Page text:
Growing up, my bedroom would be invaded by phantoms, battalions of my father’s doppelgangers that besieged the whole room and stood guard over me like a besieged city and platoons of my mother’s ghosts; I guess her soul had never rested in peace. I pulled the blanket over me and buried myself deep under the covers and hid from the ghosts that still managed to pass through the mosquito net, and got under the duvets. In the dead of the night, I screamed my lungs off for Mother, anyone, to come to my rescue from the masquerades of my nightmares.
I spent my entire childhood in a haunted room; the lights I left on did nothing to chase the ghosts’ shadows away. Most nights, in my cold bed, in my darkroom, I clutched against my chest all alone. There was no one to stop the shadows, to fight the doppelgangers of the man who was supposed to be fighting for me but was attacking me. I just let them slither into the room, and before I knew it, they materialized into the monster I feared.
There was no running away from this monster that paid me late-night visits. My room was where my fear began and ended. I couldn’t run away from Dad. The first time he came, he had a lollipop. He unwrapped and gave it to me like the loving father he was, but what he did was undress me. As I sucked on the lollipop, his hands mapped continents on my body he was going to travel with me. That first night I cringed and held my legs closed tight as his fingers bruised my labia. He couldn’t feel how I trembled as the fear snuck up to me from all corners of the room, which crawled back to where it had come from when my mother’s gods answered my silent prayer, and he suddenly stood up and walked out, leaving me all alone.
For nights on end, I stared into the night, all alone in my room, silently crying out to a God who was on safari and had not left an assistant. And then he came back and bit my lip. I tasted the alcohol he had drunk on his tongue, and I wondered why he would drink it in the first place if it was that bad. His mouth took and drowned all my screams until all I did was just whimper, low guttural sounds of surrender, which he sensed from how my body became limp.
On the night that is forever etched on my mind, he found me getting ready to bury my head in the pillow and drench it with tears through the night to the break of the day. He was drunk, and even that couldn’t prevent him from pulling me from under the bed. When he tore my clothes off, and his hands parted my legs like the Red Sea, he fell on top of me and fumbled to hit the bull’s eye between my legs. The lights were on, but all I saw was darkness. In the abysmal dark pit, I fell into, I meandered through a maze of the staircase to the deepest level of hell, where I met the Devil himself. When Satan flapped his wings, he produced chilling cold winds that froze me to death before forcing my eyes open to find myself cramped in my bed.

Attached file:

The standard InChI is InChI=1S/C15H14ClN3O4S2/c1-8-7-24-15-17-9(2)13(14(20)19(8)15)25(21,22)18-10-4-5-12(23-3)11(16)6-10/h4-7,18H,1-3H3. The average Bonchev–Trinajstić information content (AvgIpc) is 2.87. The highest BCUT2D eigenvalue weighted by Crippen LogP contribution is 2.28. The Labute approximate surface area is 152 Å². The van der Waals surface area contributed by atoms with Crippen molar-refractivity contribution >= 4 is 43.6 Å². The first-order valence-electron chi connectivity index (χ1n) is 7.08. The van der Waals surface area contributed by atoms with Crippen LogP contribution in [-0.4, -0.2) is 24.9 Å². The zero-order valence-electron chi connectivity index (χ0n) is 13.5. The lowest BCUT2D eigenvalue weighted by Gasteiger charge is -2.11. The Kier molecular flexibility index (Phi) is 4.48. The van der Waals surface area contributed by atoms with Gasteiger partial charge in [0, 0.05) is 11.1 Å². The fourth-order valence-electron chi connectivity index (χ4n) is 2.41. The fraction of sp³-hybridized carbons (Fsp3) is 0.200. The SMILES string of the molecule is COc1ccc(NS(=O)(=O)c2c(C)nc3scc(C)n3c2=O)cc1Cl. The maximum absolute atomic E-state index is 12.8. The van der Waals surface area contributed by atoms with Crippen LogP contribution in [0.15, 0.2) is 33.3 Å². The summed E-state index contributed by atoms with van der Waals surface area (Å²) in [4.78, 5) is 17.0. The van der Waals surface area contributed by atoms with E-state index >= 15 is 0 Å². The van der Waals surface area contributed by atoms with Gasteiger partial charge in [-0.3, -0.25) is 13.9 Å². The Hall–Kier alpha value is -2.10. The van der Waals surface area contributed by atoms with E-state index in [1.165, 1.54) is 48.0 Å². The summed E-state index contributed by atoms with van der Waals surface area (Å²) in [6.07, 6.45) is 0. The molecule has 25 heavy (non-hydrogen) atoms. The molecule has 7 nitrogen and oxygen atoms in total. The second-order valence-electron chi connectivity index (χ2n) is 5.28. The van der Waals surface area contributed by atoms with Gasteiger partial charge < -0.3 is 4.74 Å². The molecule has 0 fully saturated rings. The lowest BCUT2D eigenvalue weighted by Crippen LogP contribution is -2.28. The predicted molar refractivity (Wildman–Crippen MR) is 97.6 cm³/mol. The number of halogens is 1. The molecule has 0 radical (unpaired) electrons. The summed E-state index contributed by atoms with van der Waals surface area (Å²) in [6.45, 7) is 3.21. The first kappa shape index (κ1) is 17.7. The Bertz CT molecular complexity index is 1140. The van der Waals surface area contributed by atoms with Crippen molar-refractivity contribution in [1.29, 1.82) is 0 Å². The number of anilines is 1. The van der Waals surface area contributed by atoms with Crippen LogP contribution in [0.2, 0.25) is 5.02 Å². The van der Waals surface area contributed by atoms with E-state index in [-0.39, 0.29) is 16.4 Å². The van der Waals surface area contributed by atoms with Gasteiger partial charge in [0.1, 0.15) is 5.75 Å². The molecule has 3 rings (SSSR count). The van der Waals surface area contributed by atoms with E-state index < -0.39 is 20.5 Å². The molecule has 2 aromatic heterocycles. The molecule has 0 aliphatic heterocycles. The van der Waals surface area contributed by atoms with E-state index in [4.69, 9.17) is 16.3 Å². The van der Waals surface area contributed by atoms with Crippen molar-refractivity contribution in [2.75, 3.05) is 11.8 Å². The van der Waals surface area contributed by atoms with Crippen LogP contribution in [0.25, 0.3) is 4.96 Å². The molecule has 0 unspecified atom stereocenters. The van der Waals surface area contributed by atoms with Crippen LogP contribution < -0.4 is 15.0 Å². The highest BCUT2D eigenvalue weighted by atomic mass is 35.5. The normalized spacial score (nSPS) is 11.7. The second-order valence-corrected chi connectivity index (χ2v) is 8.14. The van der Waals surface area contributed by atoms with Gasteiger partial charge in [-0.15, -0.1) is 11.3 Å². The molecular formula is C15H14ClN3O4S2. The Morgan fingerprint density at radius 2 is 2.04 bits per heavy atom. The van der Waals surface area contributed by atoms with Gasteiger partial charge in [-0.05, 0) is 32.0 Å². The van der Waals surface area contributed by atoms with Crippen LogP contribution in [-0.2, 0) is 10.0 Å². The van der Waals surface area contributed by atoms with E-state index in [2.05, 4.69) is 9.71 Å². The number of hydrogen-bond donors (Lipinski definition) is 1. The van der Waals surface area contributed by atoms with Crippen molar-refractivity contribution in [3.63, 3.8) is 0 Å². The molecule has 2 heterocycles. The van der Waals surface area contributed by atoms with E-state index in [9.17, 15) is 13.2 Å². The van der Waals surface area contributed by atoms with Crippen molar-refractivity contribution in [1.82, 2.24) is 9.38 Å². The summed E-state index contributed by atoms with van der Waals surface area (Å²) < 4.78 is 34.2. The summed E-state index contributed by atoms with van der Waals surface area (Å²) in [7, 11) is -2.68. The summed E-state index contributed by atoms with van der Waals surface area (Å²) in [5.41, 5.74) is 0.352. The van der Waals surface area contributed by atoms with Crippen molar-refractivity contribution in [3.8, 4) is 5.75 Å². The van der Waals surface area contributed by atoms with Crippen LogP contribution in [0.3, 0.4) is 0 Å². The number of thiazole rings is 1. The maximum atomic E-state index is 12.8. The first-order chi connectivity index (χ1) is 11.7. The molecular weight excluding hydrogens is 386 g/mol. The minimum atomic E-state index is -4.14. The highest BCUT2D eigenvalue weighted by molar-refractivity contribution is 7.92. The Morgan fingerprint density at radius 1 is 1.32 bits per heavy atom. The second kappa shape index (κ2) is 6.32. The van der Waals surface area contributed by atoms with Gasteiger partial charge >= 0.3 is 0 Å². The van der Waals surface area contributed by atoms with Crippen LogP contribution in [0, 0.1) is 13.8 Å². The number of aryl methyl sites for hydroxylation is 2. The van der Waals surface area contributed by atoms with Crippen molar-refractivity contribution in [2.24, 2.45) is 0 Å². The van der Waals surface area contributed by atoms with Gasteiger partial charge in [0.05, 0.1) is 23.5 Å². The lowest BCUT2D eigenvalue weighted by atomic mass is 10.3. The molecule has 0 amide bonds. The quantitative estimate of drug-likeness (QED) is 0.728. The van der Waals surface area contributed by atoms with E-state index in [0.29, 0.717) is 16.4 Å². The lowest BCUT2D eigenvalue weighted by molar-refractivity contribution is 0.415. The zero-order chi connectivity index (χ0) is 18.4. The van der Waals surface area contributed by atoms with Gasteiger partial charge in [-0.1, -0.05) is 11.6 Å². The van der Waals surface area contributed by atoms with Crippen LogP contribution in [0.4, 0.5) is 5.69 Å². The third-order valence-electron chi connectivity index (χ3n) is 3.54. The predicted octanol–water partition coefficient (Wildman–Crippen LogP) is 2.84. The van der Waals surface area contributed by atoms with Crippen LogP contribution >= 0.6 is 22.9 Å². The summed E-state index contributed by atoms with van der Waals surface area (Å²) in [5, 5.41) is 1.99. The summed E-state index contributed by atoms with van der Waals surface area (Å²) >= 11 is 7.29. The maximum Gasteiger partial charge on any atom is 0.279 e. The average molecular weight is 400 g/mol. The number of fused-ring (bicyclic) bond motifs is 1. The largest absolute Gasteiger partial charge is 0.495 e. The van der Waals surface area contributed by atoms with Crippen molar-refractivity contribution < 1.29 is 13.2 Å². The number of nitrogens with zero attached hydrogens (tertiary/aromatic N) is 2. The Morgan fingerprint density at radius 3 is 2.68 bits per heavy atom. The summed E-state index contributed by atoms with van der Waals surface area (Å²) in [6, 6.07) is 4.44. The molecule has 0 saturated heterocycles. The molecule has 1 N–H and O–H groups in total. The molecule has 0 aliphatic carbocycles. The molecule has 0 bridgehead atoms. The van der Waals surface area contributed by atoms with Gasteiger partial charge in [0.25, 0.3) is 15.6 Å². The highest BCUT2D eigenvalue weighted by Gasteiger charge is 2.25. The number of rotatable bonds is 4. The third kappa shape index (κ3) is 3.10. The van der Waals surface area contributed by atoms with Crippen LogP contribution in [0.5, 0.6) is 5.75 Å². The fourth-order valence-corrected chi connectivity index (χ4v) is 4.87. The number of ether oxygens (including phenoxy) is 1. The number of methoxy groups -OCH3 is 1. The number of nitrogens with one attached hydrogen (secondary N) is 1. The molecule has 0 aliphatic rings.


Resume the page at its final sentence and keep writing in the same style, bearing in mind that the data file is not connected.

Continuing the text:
I started seeing the Devil in the lingering shadows the light didn’t chase in my room. I wondered why God would be so cruel to take away my mother and give me over to Lucifer for adoption. Every morning I took long showers to wash away the memories before the monster of my nighttime drove me to school and told me to smile for the new day as I went about playing and laughing with my friends, shining in class yet dreading the fiend of the night.
Dad kept coming to my room religiously like it was a doctor’s appointment for his chronic drinking, which I overheard an aunt saying was due to my mother’s sudden and abrupt death coupled with his gambling.
I kept the lights on in my room in the hope that the outnumbered ghosts of my mother would protect me and the battalions of my father’s doppelgangers would just go away. In the mornings, I took long showers to wash away the memories, but when it didn’t work, I stood alone in the night when it was raining for the holy waters of heavens to cleanse me and perhaps wash me away along with the scum to the oceans.
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